Aging Well with Family and Community series set for fall 2020

A conversation at Newton Highlands Congregational Church, UCC

This October through December, NHCC will offer a four-part community conversation with expert speakers encouraging us to think about

  • How we and our parents want to age
  • How to access community resources
  • How to take charge of our end-of-life decisions

Too often, end-of-life decisions are made by default. But we benefit by reflecting on what we hope and dream for our own care and that of our loved ones. This series takes time for faithful conversation in a safe space.

The sessions will be held on Zoom; session 4 may include an in-person option. This is planned as a four-part series, but you may attend only one or two sessions.

  • Suggested donation: $10 for each session
  • Session 4 is open to all at no charge

Life Care Planning: Making Choices as We Grow Older and Live Longer

Thursday, October 22, 7:15-8:30 p.m.


Photo of speaker Karen Wasserman
Karen Wasserman

Karen Wasserman, LICSW, Aging Life Care Professional, and director of Your Elder Experts, a division of Jewish Family & Children’s Services

These days, many of us are reading Being Mortal and The Gentle Art of Swedish Death Cleaning. How do we use planning to create the future we’d like as we age?

  • Aging in place or finding my next community
  • The nuts and bolts of care: cost, availability, and how it all works
  • How do my values and faith influence me?

Lest We Forget: Essential Conversations in the Coronavirus Era

Thursday, November 12, 7:15-8:30 p.m.


Photo of speaker Ted Hong
Ted Hong

Ted Hong, physician specializing in radiation oncology at Massachusetts General Hospital

Arlene Lowney, expert in hospice and palliative care and Alzheimer’s; nurse, administrator, and educator

Photo of Arlene Lowney
Arlene Lowney

How do our values and beliefs guide our decisions about the healthcare we may have during a medical event?

  • What’s truly important to me now?
  • Talking with my doctor and documenting my wishes (resources and checklist provided)
  • How to be and how to choose a Health Care Proxy
  • “Magic wand” questions for people with Alzheimer’s and related dementias

Creating a Legacy from Everyday Life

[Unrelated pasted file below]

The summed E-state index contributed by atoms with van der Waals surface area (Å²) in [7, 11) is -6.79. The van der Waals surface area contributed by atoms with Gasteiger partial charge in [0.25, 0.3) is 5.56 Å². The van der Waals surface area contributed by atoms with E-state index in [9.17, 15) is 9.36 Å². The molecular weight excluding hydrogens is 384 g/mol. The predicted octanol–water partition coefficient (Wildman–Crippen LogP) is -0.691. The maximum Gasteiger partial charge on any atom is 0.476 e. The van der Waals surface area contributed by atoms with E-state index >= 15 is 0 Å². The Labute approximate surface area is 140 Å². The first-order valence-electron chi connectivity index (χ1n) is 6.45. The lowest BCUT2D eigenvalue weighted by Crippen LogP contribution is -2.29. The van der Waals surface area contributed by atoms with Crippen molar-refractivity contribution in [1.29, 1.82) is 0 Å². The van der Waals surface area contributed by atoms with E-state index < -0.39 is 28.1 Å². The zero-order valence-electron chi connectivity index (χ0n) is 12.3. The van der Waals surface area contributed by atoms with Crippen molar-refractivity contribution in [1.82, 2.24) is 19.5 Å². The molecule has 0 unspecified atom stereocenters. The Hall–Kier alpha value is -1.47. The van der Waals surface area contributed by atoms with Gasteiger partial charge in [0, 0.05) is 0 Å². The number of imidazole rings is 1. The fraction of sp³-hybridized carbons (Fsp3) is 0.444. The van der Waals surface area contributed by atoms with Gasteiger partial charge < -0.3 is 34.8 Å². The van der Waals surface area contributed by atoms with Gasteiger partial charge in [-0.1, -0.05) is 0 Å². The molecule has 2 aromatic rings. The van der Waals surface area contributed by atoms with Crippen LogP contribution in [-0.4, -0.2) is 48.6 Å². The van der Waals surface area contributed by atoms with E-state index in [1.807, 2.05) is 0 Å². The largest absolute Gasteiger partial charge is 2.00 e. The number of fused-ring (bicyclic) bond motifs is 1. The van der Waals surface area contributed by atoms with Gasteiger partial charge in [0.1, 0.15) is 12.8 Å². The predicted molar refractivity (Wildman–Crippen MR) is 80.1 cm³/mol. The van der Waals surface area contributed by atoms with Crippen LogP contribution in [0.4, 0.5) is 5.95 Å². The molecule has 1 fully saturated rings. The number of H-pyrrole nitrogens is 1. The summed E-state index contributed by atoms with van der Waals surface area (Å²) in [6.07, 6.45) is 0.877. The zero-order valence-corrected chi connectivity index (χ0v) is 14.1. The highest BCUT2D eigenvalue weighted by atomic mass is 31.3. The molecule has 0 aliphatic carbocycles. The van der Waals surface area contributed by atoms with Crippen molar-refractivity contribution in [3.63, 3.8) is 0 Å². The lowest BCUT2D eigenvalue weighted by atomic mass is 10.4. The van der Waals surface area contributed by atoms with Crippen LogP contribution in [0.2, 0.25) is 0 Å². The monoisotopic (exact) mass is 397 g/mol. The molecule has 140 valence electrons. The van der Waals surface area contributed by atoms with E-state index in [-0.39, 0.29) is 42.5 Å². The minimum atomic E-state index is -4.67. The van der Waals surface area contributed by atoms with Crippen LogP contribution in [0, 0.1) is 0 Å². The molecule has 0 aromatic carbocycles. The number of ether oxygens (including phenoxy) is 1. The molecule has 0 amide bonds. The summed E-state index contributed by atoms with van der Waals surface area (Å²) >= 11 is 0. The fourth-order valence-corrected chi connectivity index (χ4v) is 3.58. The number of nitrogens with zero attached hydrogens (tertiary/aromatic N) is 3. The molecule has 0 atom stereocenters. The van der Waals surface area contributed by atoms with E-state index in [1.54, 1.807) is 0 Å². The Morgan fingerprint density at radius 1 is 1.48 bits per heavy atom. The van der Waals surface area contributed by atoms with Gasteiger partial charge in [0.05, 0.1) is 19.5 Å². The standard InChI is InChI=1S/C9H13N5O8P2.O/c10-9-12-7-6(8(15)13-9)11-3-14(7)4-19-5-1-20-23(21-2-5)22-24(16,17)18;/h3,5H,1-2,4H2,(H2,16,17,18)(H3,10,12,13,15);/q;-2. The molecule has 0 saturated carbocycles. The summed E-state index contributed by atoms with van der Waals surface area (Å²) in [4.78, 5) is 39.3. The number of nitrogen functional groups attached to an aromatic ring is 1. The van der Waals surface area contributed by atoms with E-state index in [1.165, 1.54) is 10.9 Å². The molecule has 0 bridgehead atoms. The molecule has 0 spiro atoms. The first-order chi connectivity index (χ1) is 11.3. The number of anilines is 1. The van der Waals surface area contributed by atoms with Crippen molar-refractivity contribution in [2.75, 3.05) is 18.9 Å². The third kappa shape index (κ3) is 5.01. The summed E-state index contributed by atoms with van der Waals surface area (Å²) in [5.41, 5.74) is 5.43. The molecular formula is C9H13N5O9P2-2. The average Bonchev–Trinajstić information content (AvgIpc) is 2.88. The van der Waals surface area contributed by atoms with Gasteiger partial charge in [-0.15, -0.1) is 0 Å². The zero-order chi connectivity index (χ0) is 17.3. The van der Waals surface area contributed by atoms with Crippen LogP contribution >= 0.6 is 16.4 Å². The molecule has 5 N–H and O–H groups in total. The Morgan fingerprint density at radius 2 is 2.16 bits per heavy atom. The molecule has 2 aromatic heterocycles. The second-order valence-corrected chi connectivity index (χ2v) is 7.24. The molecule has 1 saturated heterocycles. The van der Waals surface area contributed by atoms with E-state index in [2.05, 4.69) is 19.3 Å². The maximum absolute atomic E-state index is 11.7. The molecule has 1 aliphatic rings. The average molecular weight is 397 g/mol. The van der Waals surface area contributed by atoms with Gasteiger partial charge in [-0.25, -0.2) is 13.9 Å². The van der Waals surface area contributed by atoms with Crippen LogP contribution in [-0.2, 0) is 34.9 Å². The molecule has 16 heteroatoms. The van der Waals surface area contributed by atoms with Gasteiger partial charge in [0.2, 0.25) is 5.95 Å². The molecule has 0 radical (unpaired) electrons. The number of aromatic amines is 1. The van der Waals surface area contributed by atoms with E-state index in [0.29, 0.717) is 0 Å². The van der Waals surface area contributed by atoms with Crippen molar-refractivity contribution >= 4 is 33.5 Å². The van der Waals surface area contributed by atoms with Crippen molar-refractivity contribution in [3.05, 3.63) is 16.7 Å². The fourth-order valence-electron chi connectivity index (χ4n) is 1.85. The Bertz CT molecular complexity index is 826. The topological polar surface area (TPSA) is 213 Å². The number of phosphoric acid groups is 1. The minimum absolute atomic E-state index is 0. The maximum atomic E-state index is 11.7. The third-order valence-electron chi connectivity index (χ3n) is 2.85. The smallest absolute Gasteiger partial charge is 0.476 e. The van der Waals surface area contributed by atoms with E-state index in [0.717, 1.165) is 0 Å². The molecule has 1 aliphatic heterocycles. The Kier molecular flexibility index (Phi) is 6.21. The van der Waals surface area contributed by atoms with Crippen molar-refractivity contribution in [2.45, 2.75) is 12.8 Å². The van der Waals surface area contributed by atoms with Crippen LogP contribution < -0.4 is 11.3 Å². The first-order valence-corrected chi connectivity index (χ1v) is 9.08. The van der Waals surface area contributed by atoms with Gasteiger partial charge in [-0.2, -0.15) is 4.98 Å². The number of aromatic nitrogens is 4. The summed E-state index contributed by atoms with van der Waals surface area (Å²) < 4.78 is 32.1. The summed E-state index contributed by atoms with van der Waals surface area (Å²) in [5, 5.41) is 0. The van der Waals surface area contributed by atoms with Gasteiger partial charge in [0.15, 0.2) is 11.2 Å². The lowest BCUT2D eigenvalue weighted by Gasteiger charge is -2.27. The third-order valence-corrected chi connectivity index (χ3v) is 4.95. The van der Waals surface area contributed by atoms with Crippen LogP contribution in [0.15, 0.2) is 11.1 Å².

Wednesday, December 2, 7:15-8:30 p.m.


photo of speaker Claire Willis
Claire Willis

Claire Willis, LICSW, author of Lasting Words: A Guide to Finding Meaning Toward the Close of Life.

How do we want to be remembered, what difference has our life made, and how can we pass on our wisdom to family and friends we love?

  • Creating and writing a spiritual or ethical will to share with loved ones
  • Learning techniques for reflecting on my life, passing on wisdom, and sharing important stories
  • Writing a legacy letter

First Thanksgiving/Blue Christmas (all are welcome, regardless of previous participation)

Sunday, December 13, 4:00-5:15 p.m.


photo of speaker Claire Willis
Claire Willis

Claire Willis, LICSW, co-author of Opening to Grief: Finding Your Way from Loss to Peace

Kenneth Baily, senior pastor of Newton Highlands Congregational Church, UCC

How do we prepare for holidays and anniversaries during our time of grief?

Photo of Ken Baily, pastor
Ken Baily, senior pastor
  • Experiencing loss as an individual and/or family
  • Considering our grief as an expression of our love
  • Following God and finding hope in our path toward healing

After an opening presentation on the journey from loss to peace, we will continue with our own stories and offerings and conclude with a candlelight series of prayers for those we have lost and for the faith that empowers us.

In addition to offering this session on Zoom, we may also invite participants to gather in the very large Great Hall if they wish.

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